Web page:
This Demonstration shows that the implementation of patient safety initiatives is feasible and effective in rural hospitals and that rural hospitals are interested in and willing to invest in patient safety initiatives. The study provides a model of collaboration between providers, a payer, a hospital association, a quality improvement organization, and academic institutions to efficiently and effectively support patient safety activities in rural hospitals.

It is not known whether the individual hospitals are sustaining the improvement without the benefit of the collaborative. Sustainability should be enhanced by a new Patient Safety Center, which the THA has established with funding from BCBS of Tennessee, due in part to the success of this Demonstration.

Acknowledgments

We acknowledge the invaluable contributions to this Demonstration of the THA, Q-Source, and the eight participating Tennessee hospitals. This article and the Demonstration were made possible with support by a grant from BCBS of Tennessee Health Foundation. The conclusions and opinions expressed in this article are those of the authors, and no endorsement by the universities or the funding source is intended or should be inferred.

References

1.
Wholey D, Moscovice I, Hietpas T, et al. The environmental context of patient safety and medical errors. J Rural Health. 2004;20:304–313. [PubMed: 15551847]
2.
Moscovice I, Davidson G. Rural hospitals: New millennium and new challenges. Minneapolis: University of Minnesota, School of Public Health, Division of Health Services Research and Policy, Rural Health Research Center; 2003.
3.
Coburn AF, Wakefield M, Casey M, et al. Assuring rural hospital patient safety: What should be the priorities? J Rural Health. 2004;20:314–326. [PubMed: 15551848]
4.
Casey M, Wakefield M, Coburn AF, et al. Prioritizing patient safety interventions in small rural hospitals. Jt Comm J Qual Patient Saf. 2006;32:693–702. [PubMed: 17220159]
5.
Agency for Healthcare Research and Quality. Patient Safety Culture Surveys. [Accessed February 23, 2008]. Available at: http://www​.ahrq.gov/qual​/hospculture/index.html.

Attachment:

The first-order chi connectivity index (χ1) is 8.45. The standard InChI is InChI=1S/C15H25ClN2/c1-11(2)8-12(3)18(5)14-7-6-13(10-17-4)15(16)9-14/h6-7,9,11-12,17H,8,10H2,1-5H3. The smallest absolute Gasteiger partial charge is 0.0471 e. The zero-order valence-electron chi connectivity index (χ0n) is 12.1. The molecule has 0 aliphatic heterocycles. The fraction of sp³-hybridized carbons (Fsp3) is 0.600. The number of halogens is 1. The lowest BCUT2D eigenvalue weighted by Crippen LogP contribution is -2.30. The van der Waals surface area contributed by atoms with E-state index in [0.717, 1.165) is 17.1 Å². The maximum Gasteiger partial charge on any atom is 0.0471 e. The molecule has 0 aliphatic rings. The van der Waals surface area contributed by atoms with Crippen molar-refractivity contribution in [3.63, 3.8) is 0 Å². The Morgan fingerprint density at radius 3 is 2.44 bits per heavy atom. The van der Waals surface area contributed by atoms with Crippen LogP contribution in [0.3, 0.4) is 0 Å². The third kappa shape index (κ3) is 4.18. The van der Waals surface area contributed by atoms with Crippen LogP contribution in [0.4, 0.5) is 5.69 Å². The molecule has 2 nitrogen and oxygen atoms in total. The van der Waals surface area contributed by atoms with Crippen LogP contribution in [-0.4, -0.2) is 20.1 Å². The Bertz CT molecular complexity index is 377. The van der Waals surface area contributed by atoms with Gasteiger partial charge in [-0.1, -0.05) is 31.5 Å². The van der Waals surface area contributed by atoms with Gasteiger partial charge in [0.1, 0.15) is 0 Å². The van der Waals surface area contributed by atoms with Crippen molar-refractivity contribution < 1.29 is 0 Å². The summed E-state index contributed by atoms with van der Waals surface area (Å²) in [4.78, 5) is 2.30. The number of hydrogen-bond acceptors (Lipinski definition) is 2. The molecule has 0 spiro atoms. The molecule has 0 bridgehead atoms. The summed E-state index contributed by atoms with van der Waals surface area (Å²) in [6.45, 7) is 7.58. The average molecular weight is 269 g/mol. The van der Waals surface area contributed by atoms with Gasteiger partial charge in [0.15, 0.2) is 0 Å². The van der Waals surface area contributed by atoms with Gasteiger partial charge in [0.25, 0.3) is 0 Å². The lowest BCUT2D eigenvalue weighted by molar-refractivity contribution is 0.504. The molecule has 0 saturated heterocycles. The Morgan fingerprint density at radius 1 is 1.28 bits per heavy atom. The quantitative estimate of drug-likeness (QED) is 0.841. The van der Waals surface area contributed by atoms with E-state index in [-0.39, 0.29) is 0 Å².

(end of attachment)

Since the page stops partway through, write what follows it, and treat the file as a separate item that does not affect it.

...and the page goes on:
6.
Sorra J, Nieva V. Hospital survey on patient safety culture. Rockville, MD: Agency for Healthcare Research and Quality; 2004. [Accessed March 20, 2008]. AHRQ Publication No 04-0041. Available at: http://www​.ahrq.gov/qual​/hospculture/hospcult.pdf.
7.
Sorra J, Nieva V. Hospital survey on patient safety culture: 2007 comparative database report. Rockville, MD: Agency for Healthcare Research and Quality; 2007. [Accessed March 20, 2008]. AHRQ Publication No 07-0025. Available at: http://www​.ahrq.gov/qual​/hospsurveydb/hospsurveydb1.pdf (part 1) and http://www​.ahrq.gov/qual​/hospsurveydb/hospsurveydb2.pdf (part 2)
8.
Institute for Safe Medication Practices. ISMP medication safety self assessment® for hospitals. Huntingdon Valley, PA: ISMP; 2004. 2004.
9.
Rothschild JM, Fang E, Liu V, et al. Use and perceived benefits of handheld computer-based clinical references. J Am Med Inform Assoc. 2006;13:619–626. [PMC free article: PMC1656968] [PubMed: 16929041]
10.
Rothschild JM, Lee TH, Bae T, et al. Clinician use of a palmtop drug reference guide. J Am Med Inform Assoc. 2002;9:223–229. [PMC free article: PMC344582] [PubMed: 11971883]
11.
Klingner J, Moscovice I, Wakefield M, et al. Implementing patient safety initiatives in rural hospitals: An evaluation of the Tennessee Rural Hospital Patient Safety Demonstration. Minneapolis, MN and Grand Forks, ND: Upper Midwest Rural Health Research Center; 2007.
PubReader format: click here to try

Views

  • PubReader
  • Print View
  • Cite this Page
  • PDF version of this page (117K)

Other titles in this collection

Related information

  • PMC
    PubMed Central citations
  • PubMed
    Links to pubmed

Related citations in PubMed

See reviews...See all...

Recent Activity

Your browsing activity is empty.

Activity recording is turned off.

Turn recording back on

See more...